If it severely limits the options of a cinematographer due to inherant flaws in the technology, how will this improve the quality of feature films. Features that are shot on location with live actors to simulate reality for the narrative are a lot different than special effects fantasies like “Star Wars”. Will conventional
narratives have the artificial appearance of science fiction fantasies due to the nature of digital imagery. How will this affect your ‘supspension of disbelief’. For example, let’s say you wanted to make a mystery film with ‘film noir’ style lighting. Is this even possible if you shoot in a digital format. What if you wanted to have the image in B&W for artistic effect like “Shindler’s List”. How will this look if shot digitally? Can it even be done?

How do you preserve a digital image when it starts to degrade. Is digital archival in any way, shape or form?
Do you have to re-copy the image every few years just to retain the data and who is going to remember to do that on hundreds of films?
Will the major distributors continue to store their negatives or will they transfer everything to digital and junk them all afterwards. This happened in the past when Fox discarded the original 3 Strip B&W Technicolor negatives after converting them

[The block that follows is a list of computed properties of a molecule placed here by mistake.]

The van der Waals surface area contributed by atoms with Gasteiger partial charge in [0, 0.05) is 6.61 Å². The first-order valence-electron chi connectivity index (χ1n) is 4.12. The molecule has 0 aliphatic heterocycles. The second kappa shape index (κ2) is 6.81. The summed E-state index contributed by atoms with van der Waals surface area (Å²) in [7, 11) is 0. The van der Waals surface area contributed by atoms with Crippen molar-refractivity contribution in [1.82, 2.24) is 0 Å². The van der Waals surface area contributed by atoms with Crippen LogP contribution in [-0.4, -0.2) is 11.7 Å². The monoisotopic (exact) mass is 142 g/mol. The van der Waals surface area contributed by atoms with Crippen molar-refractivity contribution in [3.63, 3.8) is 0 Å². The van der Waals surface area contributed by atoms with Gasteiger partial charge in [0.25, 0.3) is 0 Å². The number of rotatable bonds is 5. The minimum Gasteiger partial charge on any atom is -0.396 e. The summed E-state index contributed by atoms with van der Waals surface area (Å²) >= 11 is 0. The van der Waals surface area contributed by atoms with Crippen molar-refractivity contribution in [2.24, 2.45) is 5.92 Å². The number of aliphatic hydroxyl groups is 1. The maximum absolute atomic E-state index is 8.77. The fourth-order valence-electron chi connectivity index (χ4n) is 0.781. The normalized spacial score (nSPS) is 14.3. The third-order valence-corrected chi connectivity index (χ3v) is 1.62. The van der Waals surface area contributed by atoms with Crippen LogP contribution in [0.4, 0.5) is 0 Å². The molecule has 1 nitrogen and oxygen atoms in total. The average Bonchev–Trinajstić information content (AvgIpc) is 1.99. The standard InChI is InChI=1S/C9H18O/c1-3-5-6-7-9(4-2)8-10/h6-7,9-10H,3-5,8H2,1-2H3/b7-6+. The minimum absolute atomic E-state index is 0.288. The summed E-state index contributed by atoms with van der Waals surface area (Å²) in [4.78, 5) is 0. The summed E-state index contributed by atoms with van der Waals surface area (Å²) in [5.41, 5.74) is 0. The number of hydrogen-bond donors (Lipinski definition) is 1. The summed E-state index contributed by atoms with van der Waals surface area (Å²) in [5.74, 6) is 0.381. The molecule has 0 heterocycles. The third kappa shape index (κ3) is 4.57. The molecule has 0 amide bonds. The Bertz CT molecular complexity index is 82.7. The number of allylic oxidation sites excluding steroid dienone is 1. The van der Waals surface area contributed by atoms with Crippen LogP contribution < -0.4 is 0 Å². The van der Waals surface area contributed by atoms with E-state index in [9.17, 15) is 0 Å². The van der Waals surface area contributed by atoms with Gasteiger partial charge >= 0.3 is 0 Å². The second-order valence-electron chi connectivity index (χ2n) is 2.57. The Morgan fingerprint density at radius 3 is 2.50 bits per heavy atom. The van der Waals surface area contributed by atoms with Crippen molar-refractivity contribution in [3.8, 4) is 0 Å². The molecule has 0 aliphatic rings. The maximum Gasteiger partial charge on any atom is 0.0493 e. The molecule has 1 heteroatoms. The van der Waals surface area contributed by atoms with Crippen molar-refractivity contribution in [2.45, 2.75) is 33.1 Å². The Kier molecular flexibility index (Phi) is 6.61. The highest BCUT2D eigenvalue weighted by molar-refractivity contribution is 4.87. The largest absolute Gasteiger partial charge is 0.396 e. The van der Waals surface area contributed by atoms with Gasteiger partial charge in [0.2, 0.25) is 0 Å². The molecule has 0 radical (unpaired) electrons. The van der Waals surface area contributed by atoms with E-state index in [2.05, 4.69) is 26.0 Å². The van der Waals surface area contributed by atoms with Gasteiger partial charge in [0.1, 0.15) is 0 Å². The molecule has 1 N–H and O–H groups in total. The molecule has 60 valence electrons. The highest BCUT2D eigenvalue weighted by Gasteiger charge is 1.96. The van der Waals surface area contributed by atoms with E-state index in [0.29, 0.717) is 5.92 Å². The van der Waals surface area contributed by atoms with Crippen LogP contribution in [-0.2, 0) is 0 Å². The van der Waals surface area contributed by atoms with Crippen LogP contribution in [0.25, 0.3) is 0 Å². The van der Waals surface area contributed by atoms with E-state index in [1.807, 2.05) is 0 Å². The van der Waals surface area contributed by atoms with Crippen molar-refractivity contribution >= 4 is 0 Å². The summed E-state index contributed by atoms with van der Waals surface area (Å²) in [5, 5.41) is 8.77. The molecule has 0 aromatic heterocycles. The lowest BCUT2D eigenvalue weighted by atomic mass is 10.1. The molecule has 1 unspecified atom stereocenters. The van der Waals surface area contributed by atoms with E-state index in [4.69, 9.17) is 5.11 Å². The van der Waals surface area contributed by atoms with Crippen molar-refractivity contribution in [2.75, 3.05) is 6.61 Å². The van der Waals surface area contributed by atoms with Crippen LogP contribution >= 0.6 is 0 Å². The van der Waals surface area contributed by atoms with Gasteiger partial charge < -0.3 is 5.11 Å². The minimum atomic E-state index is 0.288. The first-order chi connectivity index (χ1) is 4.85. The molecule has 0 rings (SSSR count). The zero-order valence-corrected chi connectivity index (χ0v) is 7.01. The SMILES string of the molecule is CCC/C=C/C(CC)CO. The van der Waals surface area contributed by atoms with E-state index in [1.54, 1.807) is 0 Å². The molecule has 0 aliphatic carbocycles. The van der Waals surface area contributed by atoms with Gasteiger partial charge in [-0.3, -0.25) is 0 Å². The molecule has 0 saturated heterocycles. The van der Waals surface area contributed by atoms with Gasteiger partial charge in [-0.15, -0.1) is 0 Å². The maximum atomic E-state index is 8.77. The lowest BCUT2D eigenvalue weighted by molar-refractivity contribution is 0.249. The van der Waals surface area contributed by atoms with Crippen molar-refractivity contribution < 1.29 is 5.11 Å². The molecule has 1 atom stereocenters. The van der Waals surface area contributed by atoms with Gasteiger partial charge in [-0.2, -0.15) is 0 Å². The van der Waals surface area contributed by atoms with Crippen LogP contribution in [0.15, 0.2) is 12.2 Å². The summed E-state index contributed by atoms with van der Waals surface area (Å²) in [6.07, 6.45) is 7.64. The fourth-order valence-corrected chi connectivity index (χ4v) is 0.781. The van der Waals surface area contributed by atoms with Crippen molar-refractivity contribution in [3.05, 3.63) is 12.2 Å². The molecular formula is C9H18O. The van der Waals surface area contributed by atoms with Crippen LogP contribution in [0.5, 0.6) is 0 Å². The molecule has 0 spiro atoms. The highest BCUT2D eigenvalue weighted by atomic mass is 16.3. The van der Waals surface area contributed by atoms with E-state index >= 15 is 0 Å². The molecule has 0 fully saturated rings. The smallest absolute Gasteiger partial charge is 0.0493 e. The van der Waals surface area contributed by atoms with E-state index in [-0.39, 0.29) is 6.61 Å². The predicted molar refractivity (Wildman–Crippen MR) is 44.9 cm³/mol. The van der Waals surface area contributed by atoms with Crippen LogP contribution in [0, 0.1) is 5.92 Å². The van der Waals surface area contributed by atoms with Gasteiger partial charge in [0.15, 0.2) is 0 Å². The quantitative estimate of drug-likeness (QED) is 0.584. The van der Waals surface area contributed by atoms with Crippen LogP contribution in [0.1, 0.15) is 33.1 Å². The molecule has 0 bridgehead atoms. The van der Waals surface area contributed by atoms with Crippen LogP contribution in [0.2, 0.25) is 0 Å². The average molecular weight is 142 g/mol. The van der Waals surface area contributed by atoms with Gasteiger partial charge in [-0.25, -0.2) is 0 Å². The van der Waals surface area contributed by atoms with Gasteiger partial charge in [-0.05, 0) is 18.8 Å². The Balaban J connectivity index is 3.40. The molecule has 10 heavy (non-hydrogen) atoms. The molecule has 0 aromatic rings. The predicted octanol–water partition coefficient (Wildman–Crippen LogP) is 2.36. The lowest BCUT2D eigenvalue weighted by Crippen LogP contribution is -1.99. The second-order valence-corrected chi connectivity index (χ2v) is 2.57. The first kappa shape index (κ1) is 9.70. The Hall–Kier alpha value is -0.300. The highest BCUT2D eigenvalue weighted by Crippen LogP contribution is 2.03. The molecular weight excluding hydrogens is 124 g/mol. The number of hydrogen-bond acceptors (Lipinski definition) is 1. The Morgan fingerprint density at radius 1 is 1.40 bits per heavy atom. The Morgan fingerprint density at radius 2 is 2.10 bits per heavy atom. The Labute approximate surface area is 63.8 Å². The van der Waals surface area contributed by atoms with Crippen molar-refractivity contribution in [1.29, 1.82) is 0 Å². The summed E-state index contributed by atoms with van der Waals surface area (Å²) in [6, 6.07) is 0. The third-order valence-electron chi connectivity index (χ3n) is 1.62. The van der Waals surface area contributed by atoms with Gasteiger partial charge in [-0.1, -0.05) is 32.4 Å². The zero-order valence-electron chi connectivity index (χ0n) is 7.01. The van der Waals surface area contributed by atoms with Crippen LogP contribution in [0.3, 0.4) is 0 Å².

to Eastmancolor (De Luxe). Now those color negatives are fading and they don’t have the original B&W records to restore them. Universal
destroyed all of their silent film negatives in the late forties when they were considered ‘obsolete’. Now archivists are scrambling around to find surviving elements to restore titles like “Phantom of the Opera” (Chaney version). Most studios have state of the art storage today but will they continue to pay the bills for these 35mm elements after converting them to digital?

I certainly hope I’m not the only one asking these questions in the mad dash to eliminate a hundred year old medium. At a recent trade show for digital they had a tag line they were using,“Film is a four letter word”.